David Neil Hits a Home Run

Volunteering for his Community

McDowell— Most long-time Highland residents and many new residents as well, know and respect the even-tempered and friendly county native, David Neil. As one of Highland County’s Deputy Sheriffs, he stands 6’2”, and weighs 220 lbs., a person with whom few would purposely tangle, on duty or off.

But behind the uniform is a man who cares about his county, his neighbors, and especially about the welfare of county youngsters.

David Neil standing on the newly constructed basketball court.

Over the past five years, David has almost single-handedly managed and coordinated the construction of a first-class baseball and recreation facility in the village of McDowell, sacrificing personal time, labor and money for his community.

As a 12-year veteran of the Stonewall Ruritan Club, he took on the job of directing the repair and upgrading the ball diamond behind the old McDowell School which is now the Stonewall Ruritan Building. The building and grounds serve as a center for Club activities and are used extensively by individuals and groups from all parts of the county. The Club also owns the Ruritan Picnic Grounds, north of McDowell, which is used for family reunions, church functions and other community purposes.

David’s hard work, countless hours spent and numerous personal contacts have paid big returns. Before becoming a deputy sheriff five years ago, he worked 18 years for the MGW Telephone Company, making friends throughout several counties. When materials, equipment or help were needed, he knew where to go and who to call. Much of the material donated was not new. He constantly was on the lookout for quality items which could be ‘scrounged’ and put to good use, such as the chain-link fencing.

With the blessing of approval and initial funding from the Club, a Recreation Fund was set up where income from league ball tournaments and sales at a newly built concession stand would be plowed back into additional upgrades. To date, the Club has contributed over $9,000 in cash, with an additional $5,100 received in private donations of cash and materials from individuals and businesses, both in-county and from without. David estimates at least $2,000 worth of labor has been donated by non-members. A total of over $16,100 of private funding has been spent on the ball field, dugouts and concession stand/restrooms to date.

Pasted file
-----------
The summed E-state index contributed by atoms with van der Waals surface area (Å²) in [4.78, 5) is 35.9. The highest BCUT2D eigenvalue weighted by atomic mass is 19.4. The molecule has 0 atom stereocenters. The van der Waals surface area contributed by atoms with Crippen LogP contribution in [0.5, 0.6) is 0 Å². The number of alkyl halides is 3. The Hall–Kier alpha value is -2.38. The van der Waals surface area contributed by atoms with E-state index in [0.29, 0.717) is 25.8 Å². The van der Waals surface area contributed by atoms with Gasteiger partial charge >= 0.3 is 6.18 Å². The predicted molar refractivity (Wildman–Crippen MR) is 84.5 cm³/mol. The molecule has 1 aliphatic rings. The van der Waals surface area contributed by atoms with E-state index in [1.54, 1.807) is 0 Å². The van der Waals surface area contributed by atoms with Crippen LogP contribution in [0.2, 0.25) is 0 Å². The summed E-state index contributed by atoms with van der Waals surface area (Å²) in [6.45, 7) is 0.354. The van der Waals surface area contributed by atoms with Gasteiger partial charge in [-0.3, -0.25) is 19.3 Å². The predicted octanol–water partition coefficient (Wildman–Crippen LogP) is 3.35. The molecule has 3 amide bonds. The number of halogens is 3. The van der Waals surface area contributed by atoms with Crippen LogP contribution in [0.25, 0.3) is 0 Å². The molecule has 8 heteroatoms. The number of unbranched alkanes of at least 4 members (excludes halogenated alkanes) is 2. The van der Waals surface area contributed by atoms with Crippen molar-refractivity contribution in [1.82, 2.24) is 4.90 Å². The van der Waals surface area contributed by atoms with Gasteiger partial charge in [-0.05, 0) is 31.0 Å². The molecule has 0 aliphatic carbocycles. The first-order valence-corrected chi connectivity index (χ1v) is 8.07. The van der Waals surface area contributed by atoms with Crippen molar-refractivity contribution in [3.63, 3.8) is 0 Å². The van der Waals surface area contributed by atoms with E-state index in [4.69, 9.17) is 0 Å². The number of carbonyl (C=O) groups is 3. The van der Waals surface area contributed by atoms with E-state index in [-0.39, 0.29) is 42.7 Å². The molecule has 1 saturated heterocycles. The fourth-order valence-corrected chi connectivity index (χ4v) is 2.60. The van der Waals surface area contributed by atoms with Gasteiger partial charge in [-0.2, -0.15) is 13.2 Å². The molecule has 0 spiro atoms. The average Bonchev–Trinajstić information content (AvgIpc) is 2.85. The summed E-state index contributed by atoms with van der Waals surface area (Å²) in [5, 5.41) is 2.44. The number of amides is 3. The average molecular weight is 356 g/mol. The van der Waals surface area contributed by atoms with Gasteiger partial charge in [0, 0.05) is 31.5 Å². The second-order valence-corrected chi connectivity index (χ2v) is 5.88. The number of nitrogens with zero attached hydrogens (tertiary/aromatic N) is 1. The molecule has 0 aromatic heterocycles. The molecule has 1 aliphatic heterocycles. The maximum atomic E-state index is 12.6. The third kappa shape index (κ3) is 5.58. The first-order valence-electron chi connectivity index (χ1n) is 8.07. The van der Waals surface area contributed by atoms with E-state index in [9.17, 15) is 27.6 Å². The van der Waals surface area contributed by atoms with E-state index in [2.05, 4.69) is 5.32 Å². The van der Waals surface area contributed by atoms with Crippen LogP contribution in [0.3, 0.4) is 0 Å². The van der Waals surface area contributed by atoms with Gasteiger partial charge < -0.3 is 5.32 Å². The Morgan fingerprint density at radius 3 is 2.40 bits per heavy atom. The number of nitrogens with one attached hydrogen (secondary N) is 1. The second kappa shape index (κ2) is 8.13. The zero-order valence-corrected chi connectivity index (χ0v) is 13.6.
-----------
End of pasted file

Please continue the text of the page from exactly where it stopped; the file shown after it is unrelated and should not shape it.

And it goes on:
Neil in front of the concession stand and dugout.

In addition, during 2002, a concrete pad was poured just behind the backstop and a new outdoor basketball court put into use. The Highland PTO generously donated a professional quality pole and hoop, a $900 value, and the cost of concrete work, $2,650, was funded through the Club’s Recreation Fund. If all the work had been contracted out, David estimates the costs would have easily exceeded $60,000.

Planned for future improvements are multiple horseshoe pits built to professional standards. A volleyball court and a shelter with built-in grill to serve people using the recreation area are also in the plans. The Club is exploring the development of a parking area for RV’s complete with hookups.

The Ruritan recreational facilities are available for use by individuals and community groups at no charge. A small fee is charged for organized tournaments. Any questions about scheduling and use should be directed to Neil well in advance as the recreation area is in use most of the weekends during warm weather, as well as many weekday evenings.

All that has been accomplished with the help of dozens of workers and contributors, both Ruritan and non-Ruritan, has been a labor-of-love, an effort by people who have taken it upon themselves to “make things better” for county residents. Highlanders are known for their generosity and independence. What is taking place in McDowell, through voluntary efforts without using a penny of taxpayer’s money, is an example to be followed, a tribute to the integrity, spirit and community pride of the people of Highland who, in every part of the county are working behind the scenes to make Highland a better place to live.

[The following individuals, organizations and businesses deserve recognition: Owen Botkin, Martin’s Native Lumber, Steve and Elmo Varner, Jack and Deane Beverage, D.M. Conner, Transit Mix Concrete, Bob Nash and sons, Allan Grant, John and Robin Vance, Little League Parents, Highland TBall, Stonewall Grocery, Raymond Lightner, John Maynard Hammer, Vepco, MGW Telephone, Highland Recreation, Highland PTO, Chris & Betsy Little, Highland Little League, Bob and Mike McCray, Kyle Obaugh, Stuart Neil, Benny Ralston, Steve Burns, Wayne Marshall, Bill Huffman, Roger Botkin, Eric Smith, Derek Smith, Timmy Neil, Roger Smith, Woody Frith, Cole Armstrong, Kevin Neil, Carlston Vandevander Jr., Mark Siron, Jess Armstrong, David Booth, Jeff Woods, Galan Malcolm, Eric Varner, Don Gibson, Billy Frith, Eric Armstrong, Gary Wimer, Dougie Botkin, Craig Smith, Jim Blankenship, Charlie Hunter, Corbin Arthur, Taylor Ramsey Lumber, Terry Holsinger, Raymond Holsinger, Dale Beverage, Dennis Botkin, Bubba Stiltner, Joe Neil, Steve Armstrong, Jake Armstrong. We apologize if anyone was inadvertently left out.]